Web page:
There are 168 hours to the week. If a man holds down a job of 40 hours a week, how much free time does he have- 128 hours? He would answer no. First of all he sleeps and eats, and these activities subtract a large sum from the total. Nor are they all he would subtract from the total before he arrived at free time. An early slogan of the shorter-hours movement in the United States proclaimed “8 hours for work, 8 hours for sleep, 8 hours for all the rest.” The eight-hour remainder is not all free time, however. Instead it covers, as the pat phrase puts it, “all the rest”- shopping, grooming, chores, transportation, voting, making love, helping children with homework, reading the newspaper, getting the roof repaired, trying to locate the doctor, going to church, visiting relatives, and so on. Do all these activities rightly belong to free time?

No way, man!

He later compiles a list, a fascinating one at that, taken from surveys that asked people what they did with their free time. (Keep in mind that the book was first published in 1962.)

We can then say that at present the American’s use of free time includes watching television; listening to the radio, listening to records; reading newspapers, magazines, books; working around yard or in garden; pleasure diving; going to meetings or organizational activities; attending lectures or adult school; visiting; going out to dinner; going to the theater, concerts, opera, movies; participating in sports (bowling riding, skating, fishing, swimming, golf); sight-seeing; singing; playing musical instruments; dancing; going to government parks and amusement parks; attending sports events; playing cards; engaging in special hobbies (photography, stamp collecting); keeping pets; and playing slot machines.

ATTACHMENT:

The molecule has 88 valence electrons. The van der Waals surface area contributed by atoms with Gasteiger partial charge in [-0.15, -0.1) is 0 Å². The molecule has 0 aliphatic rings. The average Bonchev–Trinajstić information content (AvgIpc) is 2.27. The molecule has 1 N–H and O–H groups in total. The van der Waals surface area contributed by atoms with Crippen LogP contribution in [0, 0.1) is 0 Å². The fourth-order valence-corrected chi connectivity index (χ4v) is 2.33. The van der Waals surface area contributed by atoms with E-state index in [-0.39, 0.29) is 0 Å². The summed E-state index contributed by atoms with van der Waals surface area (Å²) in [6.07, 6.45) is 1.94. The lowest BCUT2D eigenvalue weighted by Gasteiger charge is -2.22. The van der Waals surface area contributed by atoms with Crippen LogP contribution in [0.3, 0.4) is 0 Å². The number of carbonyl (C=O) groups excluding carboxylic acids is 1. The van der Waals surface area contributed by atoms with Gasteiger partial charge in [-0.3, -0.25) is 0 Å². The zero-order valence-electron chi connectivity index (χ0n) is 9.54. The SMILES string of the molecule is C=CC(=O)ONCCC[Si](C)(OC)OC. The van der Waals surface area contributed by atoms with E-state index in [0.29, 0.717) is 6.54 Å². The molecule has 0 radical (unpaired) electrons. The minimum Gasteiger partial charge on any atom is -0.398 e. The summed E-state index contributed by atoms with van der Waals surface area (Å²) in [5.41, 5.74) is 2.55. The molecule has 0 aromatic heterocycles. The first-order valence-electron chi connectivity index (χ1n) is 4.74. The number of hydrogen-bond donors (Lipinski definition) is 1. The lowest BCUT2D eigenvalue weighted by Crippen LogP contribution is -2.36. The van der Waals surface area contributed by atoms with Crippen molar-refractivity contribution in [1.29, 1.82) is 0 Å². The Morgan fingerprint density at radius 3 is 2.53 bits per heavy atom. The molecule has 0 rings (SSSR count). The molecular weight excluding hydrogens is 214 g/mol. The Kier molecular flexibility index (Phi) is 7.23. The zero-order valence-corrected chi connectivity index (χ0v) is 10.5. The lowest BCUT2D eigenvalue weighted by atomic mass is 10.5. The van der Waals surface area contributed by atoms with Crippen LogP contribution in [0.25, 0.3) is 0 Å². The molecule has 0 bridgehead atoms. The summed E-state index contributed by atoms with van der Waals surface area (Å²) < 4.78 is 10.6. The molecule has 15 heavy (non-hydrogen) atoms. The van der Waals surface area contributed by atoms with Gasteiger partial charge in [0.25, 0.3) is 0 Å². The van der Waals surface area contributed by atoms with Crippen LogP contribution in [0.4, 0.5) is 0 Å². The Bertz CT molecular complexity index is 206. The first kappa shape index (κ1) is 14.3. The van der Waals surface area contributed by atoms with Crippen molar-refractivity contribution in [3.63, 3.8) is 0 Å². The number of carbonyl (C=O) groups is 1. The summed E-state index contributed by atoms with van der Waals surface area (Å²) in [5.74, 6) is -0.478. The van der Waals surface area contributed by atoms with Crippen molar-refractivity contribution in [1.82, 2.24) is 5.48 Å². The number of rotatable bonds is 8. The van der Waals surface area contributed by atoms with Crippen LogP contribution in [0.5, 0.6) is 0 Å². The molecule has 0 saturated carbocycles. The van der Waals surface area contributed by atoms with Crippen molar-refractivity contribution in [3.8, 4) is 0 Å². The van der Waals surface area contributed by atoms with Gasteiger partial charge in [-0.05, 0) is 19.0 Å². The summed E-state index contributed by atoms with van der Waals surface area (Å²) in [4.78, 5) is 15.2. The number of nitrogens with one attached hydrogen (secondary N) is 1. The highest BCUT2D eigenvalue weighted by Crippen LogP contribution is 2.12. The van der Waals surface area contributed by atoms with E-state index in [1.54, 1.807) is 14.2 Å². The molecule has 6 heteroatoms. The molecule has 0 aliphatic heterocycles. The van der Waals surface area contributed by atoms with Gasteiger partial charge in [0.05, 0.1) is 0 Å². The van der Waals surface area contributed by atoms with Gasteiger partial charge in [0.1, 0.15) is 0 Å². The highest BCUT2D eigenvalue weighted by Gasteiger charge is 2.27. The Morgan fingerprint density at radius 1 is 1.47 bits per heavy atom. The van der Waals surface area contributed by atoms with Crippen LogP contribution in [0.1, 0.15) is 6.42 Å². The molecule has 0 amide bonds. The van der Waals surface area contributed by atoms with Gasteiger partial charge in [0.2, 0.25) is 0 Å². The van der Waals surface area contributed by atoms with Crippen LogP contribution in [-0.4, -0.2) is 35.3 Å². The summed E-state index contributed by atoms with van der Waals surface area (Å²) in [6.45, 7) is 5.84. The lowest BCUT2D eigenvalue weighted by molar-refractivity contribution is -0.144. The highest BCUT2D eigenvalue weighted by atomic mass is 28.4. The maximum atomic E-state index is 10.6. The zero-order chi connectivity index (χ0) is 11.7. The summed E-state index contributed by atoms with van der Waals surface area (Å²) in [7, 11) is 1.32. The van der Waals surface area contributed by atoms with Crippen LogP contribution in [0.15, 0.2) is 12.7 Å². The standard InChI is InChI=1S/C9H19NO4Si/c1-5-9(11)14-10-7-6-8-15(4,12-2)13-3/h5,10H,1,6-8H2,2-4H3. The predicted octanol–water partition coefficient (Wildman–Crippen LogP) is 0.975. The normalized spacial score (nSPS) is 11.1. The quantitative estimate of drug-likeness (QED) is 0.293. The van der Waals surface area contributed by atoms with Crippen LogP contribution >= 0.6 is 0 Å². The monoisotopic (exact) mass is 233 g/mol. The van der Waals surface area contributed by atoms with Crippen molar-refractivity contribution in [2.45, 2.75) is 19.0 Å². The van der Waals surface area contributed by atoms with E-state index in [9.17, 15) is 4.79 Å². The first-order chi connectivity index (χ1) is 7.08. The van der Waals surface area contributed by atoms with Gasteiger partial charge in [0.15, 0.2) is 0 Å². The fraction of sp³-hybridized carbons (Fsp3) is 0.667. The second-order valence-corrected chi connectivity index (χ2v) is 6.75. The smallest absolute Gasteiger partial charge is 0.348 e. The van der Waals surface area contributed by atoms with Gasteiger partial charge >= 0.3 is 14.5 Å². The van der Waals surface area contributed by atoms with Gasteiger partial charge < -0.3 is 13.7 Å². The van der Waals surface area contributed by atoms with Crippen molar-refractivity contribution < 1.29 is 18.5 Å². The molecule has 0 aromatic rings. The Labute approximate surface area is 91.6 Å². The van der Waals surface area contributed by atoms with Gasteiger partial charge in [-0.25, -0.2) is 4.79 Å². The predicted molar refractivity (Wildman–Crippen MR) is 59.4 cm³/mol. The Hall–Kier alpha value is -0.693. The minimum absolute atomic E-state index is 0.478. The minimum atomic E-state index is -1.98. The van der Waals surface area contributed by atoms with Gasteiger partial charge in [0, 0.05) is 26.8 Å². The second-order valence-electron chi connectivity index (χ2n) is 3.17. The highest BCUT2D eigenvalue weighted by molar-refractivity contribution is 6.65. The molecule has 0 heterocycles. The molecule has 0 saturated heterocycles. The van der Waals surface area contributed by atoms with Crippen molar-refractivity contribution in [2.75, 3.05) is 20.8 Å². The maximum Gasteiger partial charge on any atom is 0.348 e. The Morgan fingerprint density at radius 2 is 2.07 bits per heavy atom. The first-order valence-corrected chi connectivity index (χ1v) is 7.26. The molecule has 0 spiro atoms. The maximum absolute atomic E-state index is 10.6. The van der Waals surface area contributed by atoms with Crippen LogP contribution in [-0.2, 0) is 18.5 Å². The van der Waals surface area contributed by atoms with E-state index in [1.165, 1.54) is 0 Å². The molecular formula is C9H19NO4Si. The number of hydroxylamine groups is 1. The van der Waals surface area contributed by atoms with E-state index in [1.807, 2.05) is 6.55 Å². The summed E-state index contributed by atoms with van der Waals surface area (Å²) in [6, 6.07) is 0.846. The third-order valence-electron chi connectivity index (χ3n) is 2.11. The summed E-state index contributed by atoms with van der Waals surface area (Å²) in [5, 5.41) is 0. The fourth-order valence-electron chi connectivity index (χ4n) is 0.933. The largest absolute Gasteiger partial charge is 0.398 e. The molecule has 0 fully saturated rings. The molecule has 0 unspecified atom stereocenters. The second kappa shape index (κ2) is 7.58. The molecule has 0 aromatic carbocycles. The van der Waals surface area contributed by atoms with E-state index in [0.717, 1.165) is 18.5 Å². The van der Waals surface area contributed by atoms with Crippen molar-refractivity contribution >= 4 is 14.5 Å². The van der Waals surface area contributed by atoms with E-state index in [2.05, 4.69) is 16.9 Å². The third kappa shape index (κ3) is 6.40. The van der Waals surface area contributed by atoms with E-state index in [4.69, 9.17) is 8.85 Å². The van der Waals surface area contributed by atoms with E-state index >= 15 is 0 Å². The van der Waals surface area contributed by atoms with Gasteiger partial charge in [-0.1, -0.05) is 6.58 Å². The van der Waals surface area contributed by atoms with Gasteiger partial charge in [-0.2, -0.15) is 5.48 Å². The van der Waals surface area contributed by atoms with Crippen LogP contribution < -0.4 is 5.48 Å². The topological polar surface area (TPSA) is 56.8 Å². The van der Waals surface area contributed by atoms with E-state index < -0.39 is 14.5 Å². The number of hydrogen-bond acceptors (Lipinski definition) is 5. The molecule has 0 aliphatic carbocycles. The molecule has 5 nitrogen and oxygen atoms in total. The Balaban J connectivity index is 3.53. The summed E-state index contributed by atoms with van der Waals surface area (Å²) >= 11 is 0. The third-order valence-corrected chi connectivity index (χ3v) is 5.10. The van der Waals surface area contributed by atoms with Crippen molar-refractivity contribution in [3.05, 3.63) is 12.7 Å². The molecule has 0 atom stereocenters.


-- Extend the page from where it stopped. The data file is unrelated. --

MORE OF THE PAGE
I find this book interesting, but isn’t it curious that I’ve never committed the kind of free time to reading it in its entirety? I’ve been meaning to for almost 10 years now. For now I just take little dips.

How much free time is spent in consideration?